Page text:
Journey of acceptance: Nusra’s story
Nusra* is 20 years old. She was abducted by Boko Haram insurgents in 2014 from her home town of Kumshe, in the Bama local government area in Nigeria. Prior to her abduction Nusra was happily married to Muhammad, with a child on the way.
Nusra was abducted during a deadly attack launched by Boko Haram, an experience that she shares with us:
“When people in the village heard the gun shots for the very first time, everyone fled for their lives and hid in the bush. However, I was heavily pregnant and I could not run like them. I was caught by the insurgents. My father and brother were mercilessly killed in my presence, I panicked when I saw my father’s lifeless body falling to the ground, but we didn’t dare to touch them,” Nusra lamented.
Nusra, along with the other abducted women and girls, was taken to an insurgent hideout after a long and painful journey through harsh terrain. Nusra was forcefully married off to one of the Boko Haram insurgents immediately after giving birth to her child. She remained in captivity for about four years, during which she gave birth to another child.
Unexpectedly, a joint operation undertaken by soldiers and vigilantes resulted in Nusra and other women and children being rescued and taken to the army base in Bama town. Here they underwent a process of clearance and rehabilitation for few weeks before they were released to their families.
Although Nusra was rescued and hoped to start a new phase in her life, reunited with her husband, what she encountered turned her hope to hopelessness.
The stigma and rejection she received from her husband and other family members left her alone and isolated. Nusra’s husband stated that he couldn’t accept a returnee from Boko Haram and both her family and her in-laws were in agreement. As a result they wouldn’t associate with her. The manner in which she was abandoned surprised Nusra because she thought they would show her sympathy, care, love and concern after all this time. She didn’t think they would stigmatise her and not support her. Her family refused to live with her, abandoning Nusra to live alone with her two children.
It was in the midst of this that Nusra enrolled into International Alert Nigeria’s support sessions for women and girls, later joining family support sessions too. These sessions provide a platform for supporting survivors of sexual violence to heal from their traumatic experiences and build support networks within their communities. These sessions, facilitated by community leaders trained to understand and address challenges to reintegration, are aimed at supporting traumatised survivors to reintegrate and unite with their families by reducing stigma and increasing social cohesion and acceptance.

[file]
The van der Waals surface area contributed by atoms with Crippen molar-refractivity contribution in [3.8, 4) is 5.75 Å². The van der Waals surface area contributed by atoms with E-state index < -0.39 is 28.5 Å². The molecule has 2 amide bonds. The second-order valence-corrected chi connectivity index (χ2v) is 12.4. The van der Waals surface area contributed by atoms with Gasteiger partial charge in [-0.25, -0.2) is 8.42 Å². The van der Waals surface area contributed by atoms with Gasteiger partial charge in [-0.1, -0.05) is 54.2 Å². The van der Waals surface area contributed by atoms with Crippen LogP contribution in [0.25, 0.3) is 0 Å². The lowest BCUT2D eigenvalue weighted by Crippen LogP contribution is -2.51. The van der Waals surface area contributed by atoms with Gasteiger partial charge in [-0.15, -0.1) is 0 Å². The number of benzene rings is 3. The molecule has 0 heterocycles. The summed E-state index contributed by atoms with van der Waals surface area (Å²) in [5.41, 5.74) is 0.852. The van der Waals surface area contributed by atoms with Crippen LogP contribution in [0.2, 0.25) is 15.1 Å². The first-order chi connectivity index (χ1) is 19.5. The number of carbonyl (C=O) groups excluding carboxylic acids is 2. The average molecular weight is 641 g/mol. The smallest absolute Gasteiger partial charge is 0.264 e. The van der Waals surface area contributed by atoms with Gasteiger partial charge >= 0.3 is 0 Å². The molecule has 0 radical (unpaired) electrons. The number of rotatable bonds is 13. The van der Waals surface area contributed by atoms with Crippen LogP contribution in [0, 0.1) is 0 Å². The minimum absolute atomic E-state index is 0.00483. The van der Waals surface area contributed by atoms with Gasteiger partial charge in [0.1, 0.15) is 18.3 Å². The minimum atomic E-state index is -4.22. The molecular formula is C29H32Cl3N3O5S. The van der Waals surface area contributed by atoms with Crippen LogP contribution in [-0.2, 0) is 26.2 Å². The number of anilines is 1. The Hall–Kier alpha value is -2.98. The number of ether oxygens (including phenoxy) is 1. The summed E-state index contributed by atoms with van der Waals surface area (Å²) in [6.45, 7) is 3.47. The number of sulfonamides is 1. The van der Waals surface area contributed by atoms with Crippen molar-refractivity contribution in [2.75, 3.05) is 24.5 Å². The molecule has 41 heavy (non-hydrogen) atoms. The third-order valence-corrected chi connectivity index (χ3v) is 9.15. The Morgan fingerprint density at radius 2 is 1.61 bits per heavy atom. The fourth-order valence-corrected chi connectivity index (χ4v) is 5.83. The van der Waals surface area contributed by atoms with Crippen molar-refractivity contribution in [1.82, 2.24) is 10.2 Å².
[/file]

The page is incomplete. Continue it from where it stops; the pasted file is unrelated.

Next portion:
The journey of Nusra’s acceptance was supported by the project ‘Hadin Kan Mu Karfin Mu’ (Our Unity, Our Strength) funded by UK Government through the Confict, Stability and Security Fund (CSSF). Implemented by International Alert in partnership with Centre for Social Cohesion, Peace and Empowerment (CENSCOPE). This project helped Nusra and other participants undergo a psychosocial assessment that allowed them to access the appropriate help they needed, whether dealing with post-traumatic stress disorder, rejection, and/or stigmatisation.
Through the project’s eight sessions of reintegration over a period of four months, Nusra was able to open up and share her experience with others.
“After attending a number of sessions I became comfortable in sharing my experience, which I hardly did before now,” Nusra said.
I came to understand that there are a lot of other women and children who went through similar experiences as me and that I was not alone.
The coping strategies identified during the sessions helped to begin healing Nusra’s psychological wounds, and the family support sessions helped to reintegrate her with her family and husband. Nusra’s family realised how badly they treated their daughter.
“Truly it is joyous moment for me and indeed, I regret my actions,” Nusra’s husband Muhammad said.
International Alert and its partners, continue to work in camps across Borno State, supporting the reintegration and building the resilience of women and girls affected by sexual and gender-based violence and abduction by Boko Haram.
*Name changed for protection concerns.
About the project
Building on more than three years experience promoting the peaceful reintegration of women and girls who survived Boko Haram captivity and sexual and gender-based violence (SGBV), we continue to reinforce the resilience and reintegration of conflict affected women and children and promote community peacebuilding.
Years of violence by the Boko Haram insurgency in Borno State has created a humanitarian and social disaster, forcing people to flee their homes, their livelihoods lost and the social fabric that maintained harmony in the community destroyed. Within this context, the return of the thousands of men, women and children who voluntarily or involuntarily joined Boko Haram is a highly contentious process. Women and girls, in particular, suffer discrimination, rejection, verbal and sometimes physical abuse when they return home after escaping or being rescued from Boko Haram.
The Hadin Kan Mu Karfin (Our Unity, Our Strength) project aims to reduce stigma against the women and children associated with Boko Haram, equip community and religious leaders with skills to understand and address challenges to reintegration, and help community members work collaboratively to identify and resolve conflict related to reintegration.
Alert works on this project with the following local partners: Centre for Social Cohesion, Peace and Empowerment (CENSCOPE) and Gender Equality, Peace and Development Centre (GEPaDC).